Evolution or Devolution? The Mountain Dude’s not in the Mood

This is the third installment of a new series.  The Mountain Dude, some readers may recall, made a few enigmatic appearances in JJ in the 21st Century.

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I met an older woman, lean and tan and fit, hiking above Lawn Lake. She’s a mountain woman who’s been hiking forever, unfazed by steep trails, wildlife or the presence of an unkempt grumpy Mountain Dude.

“I believe in evolution,” she said. “And I don’t mean growing a longer snout to eat burrowing bugs.”

“What do you mean, then?”

“I mean, evolution is happening, like it or not. You can either help or hinder. That’s our choice.”

“Do you mean stop acting like children, grabbing all we can, as fast as we can and fuck everyone else?”

“Hmm. I don’t like the F-word.”

“Sorry. I’ve been thinking about something similar.”

“Cursing is a choice. We choose our words. Otherwise we’re unconscious.”

I was beginning to regret our conversation.

She sat on a rock and opened her pack. I expected a baggie of gorp but she had some jerky instead. She held out a strip to me. “Elk,” she said.

Elk jerky as a peace offering? That’s a start.

We chewed our jerky in silence.

“Don’t be so afraid,” I said. “The world isn’t that bad.”

“Who said I’m scared? Aren’t you scared?”

The residue of the world was all over me, still, from the towns and cities I came through to get here. Civilization. The people, the tourists, the park ranger, all indifferent or demanding, they just get in the way.

“I’m not scared. But I’m concerned.”

“’It’s not dark yet, but it’s getting there.’” She sang this in a mock cracked voice.

“Dylan?”

“Who else?”

“I have trouble getting past his whole Christian period.”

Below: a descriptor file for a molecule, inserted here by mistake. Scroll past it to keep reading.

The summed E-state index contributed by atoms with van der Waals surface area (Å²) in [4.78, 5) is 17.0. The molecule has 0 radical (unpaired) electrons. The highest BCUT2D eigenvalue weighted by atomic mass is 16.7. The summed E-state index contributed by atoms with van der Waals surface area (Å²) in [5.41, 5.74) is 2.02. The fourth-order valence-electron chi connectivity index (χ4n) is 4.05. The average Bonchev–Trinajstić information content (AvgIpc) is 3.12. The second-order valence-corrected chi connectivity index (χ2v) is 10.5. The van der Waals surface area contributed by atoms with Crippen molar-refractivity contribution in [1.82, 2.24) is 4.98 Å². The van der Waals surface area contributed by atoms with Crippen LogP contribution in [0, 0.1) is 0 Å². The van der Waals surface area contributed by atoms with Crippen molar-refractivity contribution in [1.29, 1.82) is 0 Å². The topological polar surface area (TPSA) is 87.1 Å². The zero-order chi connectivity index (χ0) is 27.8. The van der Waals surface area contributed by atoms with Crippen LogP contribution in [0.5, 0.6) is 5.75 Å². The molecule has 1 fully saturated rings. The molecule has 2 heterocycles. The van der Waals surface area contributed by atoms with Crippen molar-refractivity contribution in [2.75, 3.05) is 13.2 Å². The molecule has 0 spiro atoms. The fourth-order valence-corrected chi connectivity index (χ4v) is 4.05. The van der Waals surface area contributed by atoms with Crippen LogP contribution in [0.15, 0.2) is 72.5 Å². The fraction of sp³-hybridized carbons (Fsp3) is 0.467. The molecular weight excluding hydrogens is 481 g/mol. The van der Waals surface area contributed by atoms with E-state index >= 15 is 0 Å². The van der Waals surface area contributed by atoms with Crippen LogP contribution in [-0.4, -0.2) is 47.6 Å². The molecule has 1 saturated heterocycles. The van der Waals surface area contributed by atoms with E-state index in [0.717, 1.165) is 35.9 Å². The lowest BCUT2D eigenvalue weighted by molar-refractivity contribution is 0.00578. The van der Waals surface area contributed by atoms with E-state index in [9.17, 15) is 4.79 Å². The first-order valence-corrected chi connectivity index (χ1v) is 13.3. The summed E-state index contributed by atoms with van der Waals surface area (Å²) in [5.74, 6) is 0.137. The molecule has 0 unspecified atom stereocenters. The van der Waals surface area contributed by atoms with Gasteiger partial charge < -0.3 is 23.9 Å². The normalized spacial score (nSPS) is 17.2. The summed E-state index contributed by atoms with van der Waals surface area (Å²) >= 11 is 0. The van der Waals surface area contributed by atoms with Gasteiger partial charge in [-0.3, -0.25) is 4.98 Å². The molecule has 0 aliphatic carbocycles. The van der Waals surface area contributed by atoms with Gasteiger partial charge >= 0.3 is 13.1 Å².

She chewed and looked into the trees. “Yeah, but he was…is… on the side of evolution.”

“Is it really either/or?”

“Pretty much. We will evolve or die off. Some fight it. Many fight it, these days. Most people it seems. It’s fashionable to fight it and be proudly sinking.”

“Fuck ‘em,” I said with a little too much emphasis on the F-word.

She stood up. “I told you I don’t like that word. What’s wrong with you?”

“I’ve been cast aside,” I said. “And I can’t shake it off today.”

“You’re angry.”

“And you’re rigid. Life can only disappoint the rigid and righteous.”

She gathered her stuff and moved off down the trail.

“And cursing doesn’t mean shit,” I said. “It’s just expression.”

Suffice it to say, we agreed to disagree. Or at least I did.

Later, I pitched my tent and sat watching darkness fall. One thing about the mountains. Once the summer sun sets behind a ridge or peak, the temperature drops immediately. That’s unlike the humid eastern mountains where the heat lingers in the thick air. That heavy heat has no where to go, the valleys trapping it, forming puddles of swampy June air. Up here, in a high Rocky Mountain valley, it’s easier to shake it off because the air is thin and much of the heat just lifts away.

At least that’s what I tell myself. But I’m no scientist.

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The Mountain Dude: “Why is Everyone so Angry?”

This is the second installment of a new series.  The Mountain Dude, some readers may recall, made a few enigmatic appearances in JJ in the 21st Century.

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I watched a National Park Ranger talk down a tourist from Ohio who was enraged that you couldn’t just stop your car in the middle of a busy road to take a picture of deer in a meadow. The driver clearly did not want to consider parking forty yards away and hauling the bulk of himself and family out of the car for a clearer look and contemplation of the beauty at hand.

I emerged from the trees where I had been watching the deer and contemplating the beauty at hand. “That was really hard for you,” I told the ranger after the car harrumphed away. “You just want to be liked.”

“Excuse me?”

“Sorry, nothing. Why are people so angry?”

“I think they just want what they want when they want it.”

We watched the deer, unhurried and silent, eating in a sunset meadow backed by 12,000 foot mountains.

“The internet,” I said. “We’ve confused convenience with an advance in civilization.”

“That’s a bit of a leap.”

I had to concede that he was right. It’s one of the traps of wandering alone most of the time. You’ve already filled in all the logic between observation and conclusion and take it as given, very tidy in your own head. Hence, tourist is angry in national park because of the internet and it’s illusion of easy attainment. I often get that puzzled look from people when I present my conclusions without my logic. Not that they want to hear my logic either. Still, I try.